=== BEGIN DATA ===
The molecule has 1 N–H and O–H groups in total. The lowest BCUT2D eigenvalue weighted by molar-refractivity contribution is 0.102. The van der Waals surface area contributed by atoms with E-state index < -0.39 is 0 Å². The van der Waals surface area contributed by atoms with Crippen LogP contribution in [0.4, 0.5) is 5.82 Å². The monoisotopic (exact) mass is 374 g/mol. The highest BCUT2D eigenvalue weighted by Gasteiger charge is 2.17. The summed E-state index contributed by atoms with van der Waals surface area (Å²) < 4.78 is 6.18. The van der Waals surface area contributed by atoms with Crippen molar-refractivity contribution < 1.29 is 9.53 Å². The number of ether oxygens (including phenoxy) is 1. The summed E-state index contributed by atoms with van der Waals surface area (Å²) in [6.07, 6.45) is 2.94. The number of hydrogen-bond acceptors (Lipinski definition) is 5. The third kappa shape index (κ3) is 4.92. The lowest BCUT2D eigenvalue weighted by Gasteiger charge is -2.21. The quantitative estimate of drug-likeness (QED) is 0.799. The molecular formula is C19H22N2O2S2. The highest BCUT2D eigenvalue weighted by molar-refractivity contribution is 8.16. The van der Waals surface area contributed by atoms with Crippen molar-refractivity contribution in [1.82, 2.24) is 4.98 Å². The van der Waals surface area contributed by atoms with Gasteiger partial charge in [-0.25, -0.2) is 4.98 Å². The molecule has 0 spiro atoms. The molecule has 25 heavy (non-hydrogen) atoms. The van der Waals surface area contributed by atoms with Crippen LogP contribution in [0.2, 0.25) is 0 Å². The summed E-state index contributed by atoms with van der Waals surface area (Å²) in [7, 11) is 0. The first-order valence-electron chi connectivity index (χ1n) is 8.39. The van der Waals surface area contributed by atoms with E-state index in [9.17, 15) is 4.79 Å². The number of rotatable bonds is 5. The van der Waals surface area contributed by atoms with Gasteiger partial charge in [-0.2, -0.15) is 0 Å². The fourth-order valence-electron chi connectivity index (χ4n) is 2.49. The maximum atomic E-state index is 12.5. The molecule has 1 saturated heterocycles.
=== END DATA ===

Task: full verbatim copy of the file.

The molecule has 1 N–H and O–H groups in total. The lowest BCUT2D eigenvalue weighted by molar-refractivity contribution is 0.102. The van der Waals surface area contributed by atoms with E-state index < -0.39 is 0 Å². The van der Waals surface area contributed by atoms with Crippen LogP contribution in [0.4, 0.5) is 5.82 Å². The monoisotopic (exact) mass is 374 g/mol. The highest BCUT2D eigenvalue weighted by Gasteiger charge is 2.17. The summed E-state index contributed by atoms with van der Waals surface area (Å²) < 4.78 is 6.18. The van der Waals surface area contributed by atoms with Crippen molar-refractivity contribution < 1.29 is 9.53 Å². The number of ether oxygens (including phenoxy) is 1. The summed E-state index contributed by atoms with van der Waals surface area (Å²) in [6.07, 6.45) is 2.94. The number of hydrogen-bond acceptors (Lipinski definition) is 5. The third kappa shape index (κ3) is 4.92. The lowest BCUT2D eigenvalue weighted by Gasteiger charge is -2.21. The quantitative estimate of drug-likeness (QED) is 0.799. The molecular formula is C19H22N2O2S2. The highest BCUT2D eigenvalue weighted by molar-refractivity contribution is 8.16. The van der Waals surface area contributed by atoms with Crippen molar-refractivity contribution in [1.82, 2.24) is 4.98 Å². The van der Waals surface area contributed by atoms with Gasteiger partial charge in [-0.25, -0.2) is 4.98 Å². The molecule has 0 spiro atoms. The molecule has 25 heavy (non-hydrogen) atoms. The van der Waals surface area contributed by atoms with Crippen LogP contribution in [0.2, 0.25) is 0 Å². The summed E-state index contributed by atoms with van der Waals surface area (Å²) in [7, 11) is 0. The first-order valence-electron chi connectivity index (χ1n) is 8.39. The van der Waals surface area contributed by atoms with E-state index in [9.17, 15) is 4.79 Å². The number of rotatable bonds is 5. The van der Waals surface area contributed by atoms with Gasteiger partial charge in [-0.2, -0.15) is 0 Å². The fourth-order valence-electron chi connectivity index (χ4n) is 2.49. The maximum atomic E-state index is 12.5. The molecule has 1 saturated heterocycles.